Express Scripts-Medco Merger — Antitrust?

July 21, 2011
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If this merger doesn’t draw fire from the antitrust division of the U.S. Justice Department and the Federal Trade Commission, then those agencies aren’t paying attention. Express Scripts and Medco combined accounted for 1.7 billion prescriptions in 2010, worth about $110 billion in revenue. That’s about a third of the total prescription drug market.

If this merger doesn’t draw fire from the antitrust division of the U.S. Justice Department and the Federal Trade Commission, then those agencies aren’t paying attention. Express Scripts and Medco combined accounted for 1.7 billion prescriptions in 2010, worth about $110 billion in revenue. That’s about a third of the total prescription drug market.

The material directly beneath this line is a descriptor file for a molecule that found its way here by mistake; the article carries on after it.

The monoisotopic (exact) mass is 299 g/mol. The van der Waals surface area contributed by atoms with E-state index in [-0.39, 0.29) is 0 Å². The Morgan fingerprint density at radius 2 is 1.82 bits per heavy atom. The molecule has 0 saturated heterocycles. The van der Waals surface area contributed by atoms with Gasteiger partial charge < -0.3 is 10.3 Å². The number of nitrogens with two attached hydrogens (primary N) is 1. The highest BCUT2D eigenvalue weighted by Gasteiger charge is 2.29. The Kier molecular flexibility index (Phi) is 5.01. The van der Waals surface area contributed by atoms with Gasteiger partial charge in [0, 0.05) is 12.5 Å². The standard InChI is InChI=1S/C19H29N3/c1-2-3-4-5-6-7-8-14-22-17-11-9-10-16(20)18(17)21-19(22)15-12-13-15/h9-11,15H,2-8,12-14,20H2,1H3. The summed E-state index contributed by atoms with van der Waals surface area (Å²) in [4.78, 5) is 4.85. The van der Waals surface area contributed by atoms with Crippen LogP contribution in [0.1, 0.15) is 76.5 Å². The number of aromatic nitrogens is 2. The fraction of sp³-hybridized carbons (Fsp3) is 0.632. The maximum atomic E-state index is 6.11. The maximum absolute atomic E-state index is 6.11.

The companies claim this merger will give them increased clout to negotiate better deals with drug companies. In theory, yes. But as we’ve seen many times in the past, prescription drug benefit managers spend more time squeezing pharmacies with their slim retail margins than they do calling questionable drug industry practices into question. They too often act as pass-through agents for drug company price increases, the same kind of cozy relationship that dominates every other nook of the health care field. They’ve played a somewhat constructive role in the high generic substitution rate in recent years, but as Matt Herper at Forbes points out this morning on the Forbes website, that behavior is now pretty much baked into drug plan and health plan behavior. That leaves PBMs without a function (except to add another layer of cost) unless they rigorously go after the drug companies on price and unnecessary use.

The only guarantee that PBMs will do that job is by the government insisting there be rigorous competition in the industry for drug and health plan business.